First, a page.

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      Acute N-Methyl- D,L-Aspartate Administration Stimulates the Luteinizing Hormone Releasing Hormone Pulse Generator in the Ovine Fetus

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          Abstract

          To assess whether fetal luteinizing hormone releasing hormone (LH-RH) neurosecretory neurons have the capacity to respond to an exogenous stimulus, a synthetic excitatory amino acid analogue, N-methyl-D-L-aspartate (NMDA; 15 mg/kg), was given rapidly intravenously to 8 chronically catheterized fetuses (130–142 days of gestation; term 147 ± 3 days). All 8 fetuses exhibited a rise in plasma ovine luteinizing hormone (oLH) and ovine follicle-stimulating hormone (oFSH) within 5 min. The mean maximal increments of oLH (2.25 ± 0.36 ng/ml) and oFSH (1.21 ± 0.32 ng/ml) were significantly greater than in 6 normal saline-injected controls (oLH p < 0.0002; oFSH p < 0.03). The secretion of ovine prolactin (oPRL) and ovine growth hormone (oGH) was unaffected. LH-RH (5 μg) evoked a greater oLH response (p < 0.0009) and a greater oFSH response (p < 0.03) than NMDA (n = 6). Desensitization of the fetal gonadotrope by a potent LH-RH agonist, D-Trp<sup>6</sup>Pro<sup>9</sup>NEt-LH-RH (10 μg/day i.v. × 4 days), abolished the fetal oLH and the oFSH response to NMDA (n = 5). Moreover, D,L-2-amino-5-phosphonovalerate, a specific competitive antagonist for the NMDA receptor, completely inhibited the fetal oLH and oFSH response to NMDA, whereas D-L-2-amino-5-phosphonovalerate alone did not affect the plasma oLH or oFSH levels, the gonadotropin response to LH-RH, or the release of oGH or oPRL (n = 3). In primary ovine fetal pituitary cell cultures, NMDA (10<sup>–10</sup> to 10<sup>–6</sup> M) had no effect on oLH, oFSH, oGH, or oPRL secretion, whereas LH-RH stimulated oLH (10<sup>–8</sup> M; p < 0.0004) and oFSH (10<sup>–8</sup> M; p < 0.0001) release, evidence that NMDA did not have a direct pituitary effect. The results suggest that NMDA induces oLH and oFSH secretion by stimulation of the fetal LH-RH pulse generator and is mediated by central NMDA receptors. Fetal LH and FSH secretion and the response to LH-RH decrease in late gestation in the ovine and human fetus. The relative importance of sex steroid dependent and sex steroid independent central nervous system inhibition in this developmental change is unclear. It appears that central neural inhibition in addition to sex steroid negative feedback contributes to the decrease in fetal gonadotropin concentrations in late gestation. NMDA did not affect fetal oGH or oPRL secretion.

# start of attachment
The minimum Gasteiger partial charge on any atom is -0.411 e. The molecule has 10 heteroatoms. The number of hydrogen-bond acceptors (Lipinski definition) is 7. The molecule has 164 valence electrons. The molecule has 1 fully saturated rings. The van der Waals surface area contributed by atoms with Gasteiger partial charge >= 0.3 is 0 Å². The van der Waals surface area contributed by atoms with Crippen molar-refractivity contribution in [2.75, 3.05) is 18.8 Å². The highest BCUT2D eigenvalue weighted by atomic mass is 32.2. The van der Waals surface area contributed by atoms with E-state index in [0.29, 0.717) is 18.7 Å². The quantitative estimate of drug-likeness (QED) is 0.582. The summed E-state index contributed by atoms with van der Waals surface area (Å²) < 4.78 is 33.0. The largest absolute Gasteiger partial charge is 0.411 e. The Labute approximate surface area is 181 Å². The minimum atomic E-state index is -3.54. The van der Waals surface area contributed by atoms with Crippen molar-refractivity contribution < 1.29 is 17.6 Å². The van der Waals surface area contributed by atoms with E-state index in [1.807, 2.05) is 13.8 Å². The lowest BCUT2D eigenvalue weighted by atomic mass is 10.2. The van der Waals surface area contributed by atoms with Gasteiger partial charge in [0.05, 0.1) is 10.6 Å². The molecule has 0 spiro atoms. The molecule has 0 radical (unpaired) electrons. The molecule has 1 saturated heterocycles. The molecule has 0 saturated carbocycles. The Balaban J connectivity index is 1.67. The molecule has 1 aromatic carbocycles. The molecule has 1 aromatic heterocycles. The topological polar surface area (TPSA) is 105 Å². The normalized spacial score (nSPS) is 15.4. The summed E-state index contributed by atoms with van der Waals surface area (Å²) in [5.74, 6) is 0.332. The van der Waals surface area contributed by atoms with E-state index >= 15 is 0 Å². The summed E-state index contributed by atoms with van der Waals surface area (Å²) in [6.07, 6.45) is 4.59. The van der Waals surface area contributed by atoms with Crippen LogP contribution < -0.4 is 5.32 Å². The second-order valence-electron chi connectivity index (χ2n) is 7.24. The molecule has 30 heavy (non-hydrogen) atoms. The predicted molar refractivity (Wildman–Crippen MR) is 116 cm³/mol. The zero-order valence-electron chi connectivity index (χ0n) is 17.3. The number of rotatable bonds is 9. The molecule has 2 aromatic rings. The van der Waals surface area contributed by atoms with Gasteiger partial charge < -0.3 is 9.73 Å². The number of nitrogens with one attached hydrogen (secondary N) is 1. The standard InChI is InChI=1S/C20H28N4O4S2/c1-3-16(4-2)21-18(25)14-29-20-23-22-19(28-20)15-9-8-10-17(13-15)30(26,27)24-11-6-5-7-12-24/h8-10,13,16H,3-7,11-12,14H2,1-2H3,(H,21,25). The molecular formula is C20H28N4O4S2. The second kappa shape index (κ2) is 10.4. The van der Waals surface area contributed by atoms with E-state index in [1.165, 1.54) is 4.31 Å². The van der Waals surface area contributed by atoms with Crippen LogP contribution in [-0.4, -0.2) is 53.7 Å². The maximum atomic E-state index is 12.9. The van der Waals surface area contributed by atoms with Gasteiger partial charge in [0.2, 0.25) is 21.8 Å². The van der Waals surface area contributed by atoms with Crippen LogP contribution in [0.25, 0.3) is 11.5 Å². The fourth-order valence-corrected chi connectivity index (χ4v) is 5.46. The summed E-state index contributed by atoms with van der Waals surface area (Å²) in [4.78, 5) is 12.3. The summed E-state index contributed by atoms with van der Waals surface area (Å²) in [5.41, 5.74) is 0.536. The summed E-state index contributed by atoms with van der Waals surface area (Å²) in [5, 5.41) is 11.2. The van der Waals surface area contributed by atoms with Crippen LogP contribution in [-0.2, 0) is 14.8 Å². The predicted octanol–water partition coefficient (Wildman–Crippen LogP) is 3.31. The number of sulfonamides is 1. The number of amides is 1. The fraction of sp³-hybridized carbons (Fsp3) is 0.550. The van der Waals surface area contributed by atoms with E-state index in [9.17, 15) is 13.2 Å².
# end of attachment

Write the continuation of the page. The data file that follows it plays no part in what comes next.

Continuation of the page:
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          Most cited references 6

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          Molecular cloning and characterization of the rat NMDA receptor.

          A complementary DNA encoding the rat NMDA receptor has been cloned and characterized. The single protein encoded by the cDNA forms a receptor-channel complex that has electrophysiological and pharmacological properties characteristic of the NMDA receptor. This protein has a significant sequence similarity to the AMPA/kainate receptors and contains four putative transmembrane segments following a large extracellular domain. The NMDA receptor messenger RNA is expressed in neuronal cells throughout the brain regions, particularly in the hippocampus, cerebral cortex and cerebellum.
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            Anatomical organization of excitatory amino acid receptors and their pathways

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              Excitatory amino acids: function and significance in reproduction and neuroendocrine regulation.